WIAA Dave Anderson

WIAA executive director Dave Anderson says the group's Sportsmanship Committee will look at the language in its policy manual.

Wisconsin's high school sports association has found itself as the butt of quite a few national jokes in the last week relating to its rules over what chants are discouraged at prep events.

WIAA executive director Dave Anderson said he regretted that the backlash against a recent reminder memo about sportsmanship has caused a distraction, but he added that he's hoping to use it as an opportunity to examine the association's policies.

In an interview broadcast Sunday on "UpFront with Mike Gousha," Anderson reiterated that a December memo that listed chants that were deemed to be unsporting didn't set out any new rules.

"There really hasn't been a new crackdown or a new mandate come down from the members to stiffen control," said Anderson, a former Sun Prairie athletic director and University of Wisconsin athlete. "That was never the case. A simple and routine reminder, the same as we do about lightning and everything else.

"But it certainly is an opportunity as we come back together again with the Sportsmanship Committee in April to look at what we have in that policy manual, those guidelines, and see if that policy manual is continuing to say what we want and say what we mean. Or if the language — some of which was put in there in 2005 — might be used or put better or differently in 2016 and 2020 and so on."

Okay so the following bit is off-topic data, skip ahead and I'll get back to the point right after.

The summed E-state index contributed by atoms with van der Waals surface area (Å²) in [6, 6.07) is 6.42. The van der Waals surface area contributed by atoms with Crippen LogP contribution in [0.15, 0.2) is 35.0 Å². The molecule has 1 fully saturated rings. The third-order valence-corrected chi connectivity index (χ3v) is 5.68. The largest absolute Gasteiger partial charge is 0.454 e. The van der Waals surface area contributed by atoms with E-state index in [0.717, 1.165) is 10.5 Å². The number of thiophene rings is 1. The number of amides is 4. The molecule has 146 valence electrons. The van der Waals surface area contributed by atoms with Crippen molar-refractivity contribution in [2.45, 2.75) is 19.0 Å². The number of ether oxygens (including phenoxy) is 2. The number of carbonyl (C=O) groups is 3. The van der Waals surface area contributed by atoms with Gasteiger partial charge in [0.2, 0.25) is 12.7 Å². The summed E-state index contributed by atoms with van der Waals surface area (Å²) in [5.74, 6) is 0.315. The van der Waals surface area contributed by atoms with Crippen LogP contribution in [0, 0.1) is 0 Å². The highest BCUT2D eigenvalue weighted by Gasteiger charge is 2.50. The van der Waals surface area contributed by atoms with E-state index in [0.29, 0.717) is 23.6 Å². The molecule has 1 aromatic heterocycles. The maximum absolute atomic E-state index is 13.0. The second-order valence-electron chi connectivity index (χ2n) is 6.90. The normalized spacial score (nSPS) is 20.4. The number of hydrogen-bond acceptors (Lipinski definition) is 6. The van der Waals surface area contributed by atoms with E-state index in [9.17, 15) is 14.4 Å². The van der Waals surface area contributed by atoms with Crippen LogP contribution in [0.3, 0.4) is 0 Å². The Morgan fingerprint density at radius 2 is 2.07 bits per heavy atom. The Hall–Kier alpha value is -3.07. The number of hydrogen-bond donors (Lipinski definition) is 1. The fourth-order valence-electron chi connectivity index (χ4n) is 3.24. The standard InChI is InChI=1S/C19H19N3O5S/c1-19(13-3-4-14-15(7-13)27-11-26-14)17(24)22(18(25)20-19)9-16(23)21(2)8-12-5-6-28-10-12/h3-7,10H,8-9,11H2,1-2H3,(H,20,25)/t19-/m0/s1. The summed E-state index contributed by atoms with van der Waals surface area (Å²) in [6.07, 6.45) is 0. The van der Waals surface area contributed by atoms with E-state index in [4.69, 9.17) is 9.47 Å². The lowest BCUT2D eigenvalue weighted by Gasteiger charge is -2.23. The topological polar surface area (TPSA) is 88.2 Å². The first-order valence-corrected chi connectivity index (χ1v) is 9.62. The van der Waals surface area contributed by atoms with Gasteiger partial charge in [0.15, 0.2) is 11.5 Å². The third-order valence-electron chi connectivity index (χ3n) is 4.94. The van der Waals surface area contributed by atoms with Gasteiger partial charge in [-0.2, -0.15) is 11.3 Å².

The WIAA memo to schools targeted chants directed at opposing participants and fans, specifically referencing "you can't do that," "air ball" and "scoreboard" among other often-used fan chants.

The public reaction swung heavily against the WIAA and when national media got involved, it was clear that the WIAA was losing the PR battle on the sportsmanship subject.

ESPN anchor Scott Van Pelt opened Thursday night's "SportsCenter" by commenting on the situation: "Are you for real, Wisconsin? I mean, honestly, is this a joke or something?"

He continued: "Bullying in school, it's real. Awareness as well as preventative measures of course are worthwhile. But just stop. Stop trying to protect kids from a boogeyman that, in this instance, just doesn't exist."

In the interview broadcast Sunday, Anderson said the sportsmanship guidelines are in the association's rule books because member schools asked for them.

He said they provide "a degree of uniformity across a very large membership that goes from Superior to Kenosha, from rural to urban to inner city."

The WIAA's 11-member Sportsmanship Committee formed in 1997 but didn't immediately list examples of cheers that were frowned upon. A 2005 update to the organization's Sportsmanship Reference Guide added those, Anderson said, after some schools reported differences around the state in what was considered acceptable.

"I think what we hope for is finding that balance between fun and still something that absolutely is educational," Anderson said. "If there's not a dimension of it that is educational, then it really doesn't belong connected with educational institutions. And so, my experience over recent days suggests to me in most instances, when people really understand and are willing to engage in a thoughtful and respectful conversation, we find ourselves agreeing on many more things than we disagree on."


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